Servants and slavery are normal, typically female servants are just as attractive when youthful as their mistresses and the slaves are Black people (given the later conflicts between Islam, Judaism and Christianity having and trading Black slaves is a mutual point particularly in Muslim and Jewish history). As usual for servants and slaves their masters due not limit their ‘duties’ to domestic and guarding, they are owned entirely in body if not soul.

Many of the stories are devoted to the rich who are generally made even richer to the point of ‘disgustingly/filfthy rich’. They are extremely decadent and it seems more likely to have the ‘finer feelings’ than their poorer counterparts.

Moral of the Stories?

As aforementioned these are not religious stories/parables but they are not fables either that have moral points; some do focus on piety and humility (especially for the poor and the poor have to suffer more to get relief) so you could say “don’t emulate the indulgent rich folk… For it’d be harder for them than for a camel to get through the eye of a needle” but then the rich folk are often the heroes and their masses of wealth a reward… Even if given by demons. It’s not about good and evil either because characters described as heroic (remember nobility are often heroic by default) or criminal and any type of behaviour can lead to a ‘happy ending’ (which is more like relief than happiness for some). These are short tales, though of great variance in shortness, that just tell a story so they could be likened to partial-biographies if the characters were real.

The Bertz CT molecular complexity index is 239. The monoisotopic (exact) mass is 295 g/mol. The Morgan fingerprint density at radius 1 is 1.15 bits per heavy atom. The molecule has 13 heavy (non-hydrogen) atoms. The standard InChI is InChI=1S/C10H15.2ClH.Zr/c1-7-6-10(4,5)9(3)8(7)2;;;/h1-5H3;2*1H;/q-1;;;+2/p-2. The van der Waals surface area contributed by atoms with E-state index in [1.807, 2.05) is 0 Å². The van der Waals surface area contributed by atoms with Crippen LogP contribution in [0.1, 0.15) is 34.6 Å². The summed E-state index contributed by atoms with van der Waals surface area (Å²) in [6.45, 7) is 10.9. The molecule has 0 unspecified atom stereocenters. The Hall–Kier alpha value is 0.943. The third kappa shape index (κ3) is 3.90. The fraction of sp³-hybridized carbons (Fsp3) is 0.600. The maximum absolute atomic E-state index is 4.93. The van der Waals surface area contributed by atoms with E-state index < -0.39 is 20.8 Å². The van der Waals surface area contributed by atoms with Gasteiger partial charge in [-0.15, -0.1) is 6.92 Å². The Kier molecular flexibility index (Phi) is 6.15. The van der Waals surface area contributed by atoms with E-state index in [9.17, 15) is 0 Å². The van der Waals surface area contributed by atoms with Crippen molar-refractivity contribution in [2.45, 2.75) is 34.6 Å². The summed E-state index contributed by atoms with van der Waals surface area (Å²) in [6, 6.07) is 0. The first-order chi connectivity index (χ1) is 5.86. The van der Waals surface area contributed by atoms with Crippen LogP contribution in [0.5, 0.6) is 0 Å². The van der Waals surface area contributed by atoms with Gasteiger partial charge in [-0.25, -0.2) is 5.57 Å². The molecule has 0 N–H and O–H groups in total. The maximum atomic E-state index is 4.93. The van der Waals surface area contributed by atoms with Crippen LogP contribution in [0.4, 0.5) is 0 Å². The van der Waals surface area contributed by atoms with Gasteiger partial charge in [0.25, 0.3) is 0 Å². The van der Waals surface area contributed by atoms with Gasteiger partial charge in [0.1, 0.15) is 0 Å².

Jinn or in singular form jinni (later and more commonly but incorrectly thought of as ‘genie… In a bottle’) it wouldn’t be accurate to describe them as ghosts or ghouls, perhaps more like spirits bearing in mind that many cultures have spirits that manifest in 3D and hence shape shift. Jinn are a race of beings that live alongside humans and other animals and most noted for guiding or interfering with them – they were not thought of as good or bad as a race like the word ‘daemon’/demon is often used interchangeably with ‘spirit’. Races like or even the same as them are seen in many cultures from fallen angels, nephilim/demi-gods, monsters and aliens. Nowadays the word demon is often interchangeable with ‘devil/s’ as in plural of the Devil (who is also mentioned in this book) but lesser demons can serve that or not, some even serve and are most pious to the one(s) called God(s) – to me that (and other things) explains why despite all the praise and description of God or gods it/they are not omnipotent or omnipresent because its/their enemies can bring a damned tough and even direct fight with masses of suffering and people treat all around unethically.